Why she hates Christmas
The theater, slyly festooned with Christmas kitsch overkill -- tinsel swags, glowing Santas, colored lights -- gives it away: “Sugar Plum Fairy,” Sandra Tsing Loh’s solo performance, has more than a whiff of acid about it.
This won’t surprise anyone familiar with Loh, whose ferocious yet ultimately soulful holiday show opened Wednesday at the Geffen Playhouse.
A writer, musician and performance artist -- with a physics degree from Caltech -- Loh’s hip edginess and high velocity delivery are immediately identifiable from her semiautobiographical commentaries on public radio.
Sweetness and light aren’t Loh’s thing. And besides, she tells us, after unsuccessfully trying to get into the spirit, she “hates” Christmas. So, off with the Christmas tree dress strung with ornaments and hung with jingle bells; beneath it is a sober black gown. The huge Christmas box behind her, wrapped in gold paper and tied with a red bow? Inside is a tacky diorama of cheap plastic decorations and lights.
It’s all too depressing, she says, too reminiscent of her “Diane Arbus-y,” childhood tract home in the suburbs with her “perfect” older sister, her Chinese scientist father and her German mother, where tennis balls served as casters on the furniture, rug remnants found in Dumpsters carpeted the floor and lawn elves nestled in the never-used fireplace.
At age 12, her escape from the “horror” of it all was a recording of the “Nutcracker,” we learn. Loh slips out of her long black dress to reveal leotards and a dance skirt and hurls herself into her uneven coming-of-age “Nutcracker” saga. At its center is an audition for a local ballet production rife with moments of happiness, outrage and pain that make time hold its breath.
It took a while for her to stop just skimming the surface on opening night, however.
Loh’s signature style is to speak in tense, jerky cadences with idiosyncratic ... pauses for rapid intakes of breath, and certain words ... that are given unexpected emphasis for effect. In performance, she uses her body similarly, windmilling her arms, waving her hands, curling and uncurling her fingers, physically shaping words and sentences. She kicks and leaps, bends and kneels, wrestles with a chair, moves up and down a dance barre -- and at one point is dragged, clinging to it, by two silent assistants in elf costumes.
On Wednesday, it seemed that Loh wasn’t going to come up for air. Initially, clarity fell victim to her frantic pace and one-note emotional pitch. Until she gained focus, the effect was a blurred narrative and sloppy character shifts.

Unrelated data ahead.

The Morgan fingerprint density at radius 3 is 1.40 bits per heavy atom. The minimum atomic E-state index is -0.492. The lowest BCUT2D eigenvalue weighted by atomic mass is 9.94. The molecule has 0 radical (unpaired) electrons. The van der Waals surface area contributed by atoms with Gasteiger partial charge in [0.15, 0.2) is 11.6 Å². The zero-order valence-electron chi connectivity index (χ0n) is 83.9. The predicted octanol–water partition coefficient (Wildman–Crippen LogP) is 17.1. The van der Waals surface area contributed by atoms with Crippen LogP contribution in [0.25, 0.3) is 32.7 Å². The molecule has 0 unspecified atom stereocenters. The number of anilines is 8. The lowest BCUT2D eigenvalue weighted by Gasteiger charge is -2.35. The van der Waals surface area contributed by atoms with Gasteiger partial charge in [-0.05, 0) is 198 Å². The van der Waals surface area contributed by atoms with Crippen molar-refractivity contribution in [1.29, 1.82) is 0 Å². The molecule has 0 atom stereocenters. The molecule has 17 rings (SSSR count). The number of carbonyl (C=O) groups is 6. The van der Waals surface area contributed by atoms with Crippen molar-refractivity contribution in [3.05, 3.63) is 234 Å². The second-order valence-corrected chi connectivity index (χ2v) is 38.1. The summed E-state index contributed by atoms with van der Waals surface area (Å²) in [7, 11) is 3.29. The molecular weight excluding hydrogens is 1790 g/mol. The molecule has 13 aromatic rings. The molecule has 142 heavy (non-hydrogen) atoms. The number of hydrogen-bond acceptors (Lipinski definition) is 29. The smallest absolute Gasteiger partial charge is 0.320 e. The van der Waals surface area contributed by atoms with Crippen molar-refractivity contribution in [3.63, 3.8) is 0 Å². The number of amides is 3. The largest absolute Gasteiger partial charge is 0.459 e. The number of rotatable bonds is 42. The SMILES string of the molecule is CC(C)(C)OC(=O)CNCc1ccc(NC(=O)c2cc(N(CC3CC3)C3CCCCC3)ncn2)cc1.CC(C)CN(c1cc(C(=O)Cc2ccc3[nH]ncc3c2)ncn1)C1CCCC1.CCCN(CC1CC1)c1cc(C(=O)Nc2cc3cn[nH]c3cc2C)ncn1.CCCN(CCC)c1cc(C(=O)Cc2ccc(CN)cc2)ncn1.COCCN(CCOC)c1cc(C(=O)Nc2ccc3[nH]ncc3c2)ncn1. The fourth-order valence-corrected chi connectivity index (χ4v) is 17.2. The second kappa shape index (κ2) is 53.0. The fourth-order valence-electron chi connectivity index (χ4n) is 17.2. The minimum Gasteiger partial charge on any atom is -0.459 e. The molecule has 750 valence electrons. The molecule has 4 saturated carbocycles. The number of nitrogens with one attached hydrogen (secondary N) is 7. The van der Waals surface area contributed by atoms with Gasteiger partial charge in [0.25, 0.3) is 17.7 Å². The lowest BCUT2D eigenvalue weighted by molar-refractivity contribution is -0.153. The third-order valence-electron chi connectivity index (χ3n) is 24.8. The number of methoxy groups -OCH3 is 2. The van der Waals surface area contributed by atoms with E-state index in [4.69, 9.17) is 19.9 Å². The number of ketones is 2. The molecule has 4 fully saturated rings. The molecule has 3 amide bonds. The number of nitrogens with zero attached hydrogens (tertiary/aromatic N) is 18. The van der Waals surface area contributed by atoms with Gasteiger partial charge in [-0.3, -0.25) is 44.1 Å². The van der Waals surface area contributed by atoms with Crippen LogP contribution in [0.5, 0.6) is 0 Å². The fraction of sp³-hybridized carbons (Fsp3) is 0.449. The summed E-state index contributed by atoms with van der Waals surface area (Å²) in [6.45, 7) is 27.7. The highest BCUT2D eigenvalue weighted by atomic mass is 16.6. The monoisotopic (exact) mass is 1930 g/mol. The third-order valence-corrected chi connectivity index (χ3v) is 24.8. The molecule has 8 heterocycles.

That dynamic gradually changed when Loh’s capering audition segment segued into the drive home afterward. Twelve-year-old Loh sits munching cookies, basking in the reflected glory of her sister’s audition success.
Loh recalls her mother suddenly cautioning that fruit would be a better snack. Loh has gotten to be “quite big,” her mother says, and layers of poignancy emerge from the comic outrage.
The young girl with no sense of limitations -- who would joyously dance in her living room wearing a satin bed sheet for a “gypsy skirt” -- is jolted by the realization that she is perceived as fat. This new knowledge is reinforced when Loh is cast in the Waltz of the Flowers chorus, the lowest rung in the “cruel Darwinian pecking order” of the ballet. Loh’s hilarious chalkboard talk explains the “Nutcracker” hierarchy: All the “hippy, big-thighed” girls are Flowers.
But Loh has another Christmas story to tell, and here she comes into her own.
Time has passed. Another huge Christmas box is unwrapped. Inside is the seedy apartment where she lived in her 20s, with one sad string of lights on the wall, a table and a chair.
Set and costume designer David Zinn, sound designer Stephen Le Grand and lighting designer Geoff Korf nail the mood and ambience here and throughout.
Loh is alone on Christmas Eve -- her absent gassy macrobiotic boyfriend calls it a test of character -- drinking $1.99 wine from Trader Joe’s. She sorts through old photos. Tony Bennett sings carols on her tinny AM radio. It’s a miserable yet peculiarly happy moment of self-discovery propelling Loh into the present.
Now she speaks as the mother of two young daughters who may one day have their own “Waltz of the Flowers” moment but who will also be given the time to “grab hold of their gypsy skirts and dance wildly in the forests of their imagination.”
Bathed in a shaft of white light on the darkened stage, Loh turns her face up to softly falling snow, leaving her audience with a redemptive, and yes, seasonal message of hope and peace.
‘Sugar Plum Fairy’
Where: Geffen Playhouse, 10886 Le Conte Ave., Westwood
When: Tuesdays-Thursdays, 7:30 p.m.; Fridays, 8 p.m.; Saturdays, 4 and 8:30 p.m.; Sundays, 2 and 7 p.m.
Ends: Dec. 21
Contact: (310) 208-5454
Running time: 1 hour, 15 minutes